The largest shark ever to swim Earth's oceans is like a ghost in the paleontological record.
Megalodon (Otodus megalodon) is known primarily in the fossil record by its giant teeth, surviving millions of years, long after its cartilage skeleton decays to nothing. It's from these giant teeth, as big as your hand, that scientists estimate the size of the giant beast, with a jaw you could easily stand inside, with room to spare.
Gauging the size of a shark from teeth (and a few vertebrae), however, is not an exact science, especially an extinct one that may have been built differently from modern sharks, which, after all, display a range of morphologies. Estimates of the megalodon's size have ranged from around 11 meters to over 40 meters (36 to 131 feet) in length, but generally settling somewhere around 15 to 18 meters.
A new method of calculating the megalodon's size based on the width of its teeth suggests that these numbers are an underestimation - that the giant shark's true size hovered somewhere around 20 meters (65 feet) in length. And it was a chance discovery, made with the help of students, that figured it out.
"I was quite surprised that indeed no one had thought of this before," said paleontologist Ronny Maik Leder of the Natural History Museum in Germany.
"The simple beauty of this method must have been too obvious to be seen. Our model was much more stable than previous approaches. This collaboration was a wonderful example of why working with amateur and hobby paleontologists is so important."
Although megalodon skeletons may be absent from the fossil record, teeth are plentiful. The giant beasts lived from 23 million to around 3.6 million years ago, dominating the ocean.
Sharks continuously shed and regrow teeth for their entire lives - going through up to 40,000 teeth before they die. A megalodon had up to 276 teeth in its mouth at any given time. That's a lot of teeth.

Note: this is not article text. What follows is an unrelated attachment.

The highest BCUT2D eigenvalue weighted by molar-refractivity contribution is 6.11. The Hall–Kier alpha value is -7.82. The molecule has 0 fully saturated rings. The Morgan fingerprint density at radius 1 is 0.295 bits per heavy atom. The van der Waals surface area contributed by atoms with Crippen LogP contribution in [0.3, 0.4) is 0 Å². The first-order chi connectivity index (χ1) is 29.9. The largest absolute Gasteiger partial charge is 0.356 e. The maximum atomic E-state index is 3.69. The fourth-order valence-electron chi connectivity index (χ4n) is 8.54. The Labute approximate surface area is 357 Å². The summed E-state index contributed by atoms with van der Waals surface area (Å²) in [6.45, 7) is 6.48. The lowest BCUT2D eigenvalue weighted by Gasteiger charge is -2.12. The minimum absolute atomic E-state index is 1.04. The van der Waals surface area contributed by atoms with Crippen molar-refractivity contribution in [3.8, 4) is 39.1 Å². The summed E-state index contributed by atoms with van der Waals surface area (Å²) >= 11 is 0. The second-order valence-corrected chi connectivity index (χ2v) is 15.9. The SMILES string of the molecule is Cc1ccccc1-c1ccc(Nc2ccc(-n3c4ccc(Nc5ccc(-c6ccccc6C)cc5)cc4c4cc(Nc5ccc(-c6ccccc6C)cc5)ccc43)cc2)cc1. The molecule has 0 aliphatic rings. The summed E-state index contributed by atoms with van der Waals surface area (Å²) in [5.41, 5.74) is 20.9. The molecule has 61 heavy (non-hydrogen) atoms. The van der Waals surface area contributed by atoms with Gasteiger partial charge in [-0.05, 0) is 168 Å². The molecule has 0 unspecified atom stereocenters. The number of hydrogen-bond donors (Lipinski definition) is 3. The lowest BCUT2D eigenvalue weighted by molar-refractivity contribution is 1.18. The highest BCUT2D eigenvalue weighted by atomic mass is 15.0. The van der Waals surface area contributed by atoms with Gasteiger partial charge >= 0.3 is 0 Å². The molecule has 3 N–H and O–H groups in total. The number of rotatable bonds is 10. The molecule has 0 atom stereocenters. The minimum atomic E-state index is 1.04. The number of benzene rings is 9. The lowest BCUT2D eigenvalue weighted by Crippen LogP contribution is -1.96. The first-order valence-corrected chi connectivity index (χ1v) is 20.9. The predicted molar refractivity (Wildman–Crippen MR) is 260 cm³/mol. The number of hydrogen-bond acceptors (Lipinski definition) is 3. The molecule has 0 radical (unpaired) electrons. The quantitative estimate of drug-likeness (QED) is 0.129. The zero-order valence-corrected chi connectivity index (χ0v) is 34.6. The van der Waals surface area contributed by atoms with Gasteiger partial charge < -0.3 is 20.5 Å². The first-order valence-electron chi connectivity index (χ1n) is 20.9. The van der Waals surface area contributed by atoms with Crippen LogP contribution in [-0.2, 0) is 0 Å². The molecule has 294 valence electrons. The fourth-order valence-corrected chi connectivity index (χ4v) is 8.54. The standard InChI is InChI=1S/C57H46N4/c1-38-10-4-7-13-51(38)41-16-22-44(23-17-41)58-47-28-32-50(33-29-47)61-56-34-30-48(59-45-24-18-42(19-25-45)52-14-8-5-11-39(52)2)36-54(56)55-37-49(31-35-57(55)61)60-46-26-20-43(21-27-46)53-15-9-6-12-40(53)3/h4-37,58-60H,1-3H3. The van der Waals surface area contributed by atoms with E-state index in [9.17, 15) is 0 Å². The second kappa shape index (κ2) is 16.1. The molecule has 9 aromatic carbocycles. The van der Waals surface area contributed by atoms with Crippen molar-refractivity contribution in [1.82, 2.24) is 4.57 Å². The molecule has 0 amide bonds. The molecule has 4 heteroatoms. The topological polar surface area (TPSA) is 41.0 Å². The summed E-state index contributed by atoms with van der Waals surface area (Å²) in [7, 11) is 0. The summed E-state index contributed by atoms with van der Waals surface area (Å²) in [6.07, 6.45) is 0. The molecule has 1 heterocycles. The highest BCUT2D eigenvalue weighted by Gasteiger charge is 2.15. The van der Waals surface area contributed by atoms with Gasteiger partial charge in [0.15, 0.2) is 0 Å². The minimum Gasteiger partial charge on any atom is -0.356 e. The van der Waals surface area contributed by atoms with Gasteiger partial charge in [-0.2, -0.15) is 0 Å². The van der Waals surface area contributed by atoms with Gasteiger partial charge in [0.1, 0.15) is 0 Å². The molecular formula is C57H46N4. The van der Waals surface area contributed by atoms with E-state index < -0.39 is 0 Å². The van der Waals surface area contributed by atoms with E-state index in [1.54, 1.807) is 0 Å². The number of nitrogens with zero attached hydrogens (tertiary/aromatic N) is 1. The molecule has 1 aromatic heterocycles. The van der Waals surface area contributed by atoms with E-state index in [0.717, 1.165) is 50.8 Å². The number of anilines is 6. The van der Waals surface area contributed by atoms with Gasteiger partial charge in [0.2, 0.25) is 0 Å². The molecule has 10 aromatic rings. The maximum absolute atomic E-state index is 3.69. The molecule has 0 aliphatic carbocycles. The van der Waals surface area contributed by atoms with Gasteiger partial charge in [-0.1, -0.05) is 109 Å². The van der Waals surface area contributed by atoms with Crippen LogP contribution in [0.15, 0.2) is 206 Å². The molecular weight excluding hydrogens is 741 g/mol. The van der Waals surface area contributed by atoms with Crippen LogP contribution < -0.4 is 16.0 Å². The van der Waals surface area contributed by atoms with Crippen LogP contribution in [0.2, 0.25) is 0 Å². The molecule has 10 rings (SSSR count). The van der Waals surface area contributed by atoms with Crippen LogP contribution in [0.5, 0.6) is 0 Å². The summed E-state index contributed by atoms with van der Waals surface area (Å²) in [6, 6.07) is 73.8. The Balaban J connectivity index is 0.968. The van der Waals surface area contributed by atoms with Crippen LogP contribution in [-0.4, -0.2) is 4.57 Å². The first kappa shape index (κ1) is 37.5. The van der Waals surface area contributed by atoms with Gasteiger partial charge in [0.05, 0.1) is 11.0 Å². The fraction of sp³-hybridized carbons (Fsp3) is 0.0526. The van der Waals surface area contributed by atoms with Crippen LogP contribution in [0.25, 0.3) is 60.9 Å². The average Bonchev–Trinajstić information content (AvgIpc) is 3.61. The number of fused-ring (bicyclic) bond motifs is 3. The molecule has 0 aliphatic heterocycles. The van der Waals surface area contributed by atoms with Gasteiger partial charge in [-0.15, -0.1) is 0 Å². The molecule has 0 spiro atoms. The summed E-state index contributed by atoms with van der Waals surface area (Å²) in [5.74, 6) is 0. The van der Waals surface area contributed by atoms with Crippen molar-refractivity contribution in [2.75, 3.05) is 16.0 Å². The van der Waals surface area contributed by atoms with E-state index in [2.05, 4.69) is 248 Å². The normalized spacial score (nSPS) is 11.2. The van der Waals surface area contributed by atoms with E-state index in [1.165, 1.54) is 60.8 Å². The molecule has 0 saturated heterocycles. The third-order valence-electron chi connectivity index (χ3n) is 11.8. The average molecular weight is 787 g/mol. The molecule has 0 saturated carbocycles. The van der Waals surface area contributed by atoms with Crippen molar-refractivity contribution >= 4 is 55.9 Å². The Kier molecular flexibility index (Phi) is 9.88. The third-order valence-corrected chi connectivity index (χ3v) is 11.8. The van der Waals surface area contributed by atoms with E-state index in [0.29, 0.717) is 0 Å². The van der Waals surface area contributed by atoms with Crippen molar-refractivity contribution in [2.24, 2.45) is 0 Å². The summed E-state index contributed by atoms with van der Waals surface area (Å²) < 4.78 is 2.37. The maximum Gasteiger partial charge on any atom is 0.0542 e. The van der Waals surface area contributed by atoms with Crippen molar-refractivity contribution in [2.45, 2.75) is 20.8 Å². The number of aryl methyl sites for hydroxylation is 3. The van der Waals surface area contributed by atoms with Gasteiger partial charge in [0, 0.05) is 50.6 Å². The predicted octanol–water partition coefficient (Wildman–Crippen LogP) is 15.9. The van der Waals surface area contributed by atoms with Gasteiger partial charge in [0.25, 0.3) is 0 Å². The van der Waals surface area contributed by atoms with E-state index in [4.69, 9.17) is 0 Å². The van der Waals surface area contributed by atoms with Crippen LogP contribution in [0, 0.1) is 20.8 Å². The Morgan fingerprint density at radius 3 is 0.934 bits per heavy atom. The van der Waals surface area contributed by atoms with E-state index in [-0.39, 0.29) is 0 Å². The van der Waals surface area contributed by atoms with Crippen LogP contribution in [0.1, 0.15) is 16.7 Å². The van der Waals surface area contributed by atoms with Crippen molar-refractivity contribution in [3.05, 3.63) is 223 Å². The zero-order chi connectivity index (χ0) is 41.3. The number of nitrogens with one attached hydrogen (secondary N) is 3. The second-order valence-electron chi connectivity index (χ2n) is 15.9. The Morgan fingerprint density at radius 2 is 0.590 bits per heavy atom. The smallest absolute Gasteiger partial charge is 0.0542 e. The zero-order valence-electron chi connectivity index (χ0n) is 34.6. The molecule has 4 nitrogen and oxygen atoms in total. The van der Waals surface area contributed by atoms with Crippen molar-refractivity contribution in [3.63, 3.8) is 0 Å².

To estimate the size of the shark, scientists commonly use equations based on tooth length. You need to work out where in the shark's mouth the tooth would have been, then use an equation for that position.
However, the donation of a nearly complete set of megalodon teeth to the Florida Museum of Natural History in 2015 removed a lot of the positioning guesswork.
Paleontologist Victor Perez, formerly of the Florida Museum of Natural History and now of the Calvert Marine Museum, was performing this task with students, using 3D-printed replicas of megalodon teeth from the set, when something wasn't working.
The students' calculations ranged between 12 and 45 meters for the same shark, based on the distance from the front of the jaw.
"I was going around, checking, like, did you use the wrong equation? Did you forget to convert your units?" Perez said. "But it very quickly became clear that it was not the students that had made the error. It was simply that the equations were not as accurate as we had predicted."
It was French amateur paleontologist Teddy Badaut who came up with a solution. Since the width of a shark's tooth is limited by the size of a shark's jaw, and the size of the jaw may be proportional to the shark's body length, why not try basing estimates on the tooth width instead of length?
So, Perez and Leder devised a new set of equations, along with a model for estimating jaw width based on the relationship between a tooth's width and the width of the jaw.
They applied these to the megalodon teeth from the Florida Museum set, and to sets of teeth from several other shark species. This gave them the revised length estimate - as well as a tool for estimating a megalodon's size based on just a single tooth.
It's still not perfect, though. Some sharks' teeth are closer together than other sharks', and we don't have that information for the megalodon. But the new research does, perhaps, bring us a little bit closer to gauging the true size of this fearsome, ancient predator.
"Even though this potentially advances our understanding, we haven't really settled the question of how big megalodon was," Perez said. "There's still more that could be done, but that would probably require finding a complete skeleton at this point."
The research has been published in Palaeontologia Electronica.